Will Employment Improve More Quickly Than Anticipated?

With retailers reporting cheerier reports for March than analysts expected, some economists and econo-pundits are beginning to revise their skepticism about the duration of high unemployment. The logic goes: if spending ramps up more quickly than anticipated, then the U.S. economy will improve fast too. That will create more jobs than we thought.

For a few examples of newfound optimism, check out a Bloomberg article here and one by Floyd Norris in the New York Times here. Is there now reason to believe that employment will experience a steep recovery? Not when you consider the structural changes in the economy and depths of underemployment.

Structural vs. Cyclical

Most recessions are cyclically driven. The business cycle hits a trough, firms lay off workers. As the economy recovers, those workers get hired back before long. This time it's different. The real estate industry experienced a major correction. Many people who were in that sector can expect to experience prolonged unemployment. Even when the broader economy improves, real estate will not return to its 2005-2006 levels.

Proof of this can be seen by analyzing the latest job numbers from the BLS and comparing them to stats in prior reports. The economy has lost 8.2 million jobs since the recession began in December 2007. That's 5.9% of total jobs at that time. The key is thinking about how those might be recovered.

Construction is a perfect example of an industry with real estate-driven jobs that won't be coming back for a very long time. The sector saw a peak around August of 2006, with 7.7 million jobs. As of March, there were just 5.6 million. That's loss of 2.1 million jobs, representing a 28% decline. The financial services industry tells a similar, but less severe, story: it lost 750,000 jobs since December 2006, amounting to 9%. Again, many of those aren't coming back.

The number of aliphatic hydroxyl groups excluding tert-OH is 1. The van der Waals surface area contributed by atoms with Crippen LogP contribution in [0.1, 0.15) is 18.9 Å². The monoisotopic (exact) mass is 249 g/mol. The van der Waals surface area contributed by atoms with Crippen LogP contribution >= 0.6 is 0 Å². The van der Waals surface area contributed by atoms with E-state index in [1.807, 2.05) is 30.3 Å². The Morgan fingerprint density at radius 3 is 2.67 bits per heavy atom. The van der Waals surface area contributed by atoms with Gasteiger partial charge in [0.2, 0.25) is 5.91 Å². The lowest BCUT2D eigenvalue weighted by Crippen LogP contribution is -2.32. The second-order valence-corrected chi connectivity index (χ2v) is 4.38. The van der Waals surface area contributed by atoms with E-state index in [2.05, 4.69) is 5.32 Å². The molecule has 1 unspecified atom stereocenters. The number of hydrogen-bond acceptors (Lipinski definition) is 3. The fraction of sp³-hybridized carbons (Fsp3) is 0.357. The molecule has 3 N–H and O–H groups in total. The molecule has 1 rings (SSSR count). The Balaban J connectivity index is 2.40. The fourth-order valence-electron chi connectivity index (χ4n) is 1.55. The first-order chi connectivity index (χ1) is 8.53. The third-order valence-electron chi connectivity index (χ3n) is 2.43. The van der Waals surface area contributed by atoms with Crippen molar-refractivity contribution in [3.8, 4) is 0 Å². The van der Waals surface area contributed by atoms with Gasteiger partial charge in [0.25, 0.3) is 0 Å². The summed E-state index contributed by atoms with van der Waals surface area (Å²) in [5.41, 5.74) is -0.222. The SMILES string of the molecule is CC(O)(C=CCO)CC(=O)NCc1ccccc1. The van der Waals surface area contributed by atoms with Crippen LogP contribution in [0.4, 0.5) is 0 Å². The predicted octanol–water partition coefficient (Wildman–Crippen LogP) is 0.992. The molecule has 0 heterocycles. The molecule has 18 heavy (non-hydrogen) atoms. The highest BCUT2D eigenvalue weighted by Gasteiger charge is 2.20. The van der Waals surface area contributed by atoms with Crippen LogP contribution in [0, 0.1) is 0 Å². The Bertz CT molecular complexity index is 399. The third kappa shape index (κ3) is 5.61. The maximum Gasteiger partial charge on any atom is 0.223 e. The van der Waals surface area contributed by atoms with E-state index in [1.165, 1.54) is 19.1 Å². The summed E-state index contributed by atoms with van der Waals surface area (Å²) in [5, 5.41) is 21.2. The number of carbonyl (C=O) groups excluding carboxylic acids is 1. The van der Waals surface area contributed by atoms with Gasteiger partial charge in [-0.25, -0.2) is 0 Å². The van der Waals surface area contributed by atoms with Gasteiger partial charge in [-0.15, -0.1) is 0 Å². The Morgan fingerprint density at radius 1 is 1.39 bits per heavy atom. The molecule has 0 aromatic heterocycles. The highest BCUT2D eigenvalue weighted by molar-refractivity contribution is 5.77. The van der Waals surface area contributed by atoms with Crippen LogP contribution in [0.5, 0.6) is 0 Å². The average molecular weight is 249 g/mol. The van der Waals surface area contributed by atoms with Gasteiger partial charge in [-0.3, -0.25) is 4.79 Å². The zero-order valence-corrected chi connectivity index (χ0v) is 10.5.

Now compare that with cyclical industries. Leisure and hospitality is a perfect example. It lost 500,000 jobs, but that was just a 3.7% decline. Retail trade is also cyclical. Its decline was more significant at 7.3%, but that's still lower on a percentage basis compared to the structural losses above.

Underemployment Much Worse

The official unemployment numbers don't tell the whole story either. There are also other Americans who want jobs but aren't included in these totals for reasons like being discouraged. In addition to the 15 million unemployed according to BLS, an additional 5.7 million more want a job but don't have one. There are 1.4 million more people in this category than in March 2007.

A much grimmer number would include those wanting to work full-time but can only find part-time work. They are considered employed, even though their job situation is unsatisfactory. This accounts for another 9.1 million Americans. That number was less than half that -- just 4.2 million -- in March 2003.

This means, in addition to the 15 million unemployed, there are another 14.8 million who are underemployed. A true labor market recovery would need to find those others full time jobs as well. So the mountain that the U.S. economy must climb to pull out of this recession is much higher than even the 9.7% unemployment rate suggests. In order to get us back to the 4.4% "natural" unemployment rate in March 2003, we need 14.4 million more full-time jobs. Even if we have a steady growth of 300,000 jobs per month (about twice the 160,000 in March), then that would still take four years.

Presented by

Daniel Indiviglio was an associate editor at The Atlantic from 2009 through 2011. He is now the Washington, D.C.-based columnist for Reuters Breakingviews. He is also a 2011 Robert Novak Journalism Fellow through the Phillips Foundation. More

Indiviglio has also written for Forbes. Prior to becoming a journalist, he spent several years working as an investment banker and a consultant.

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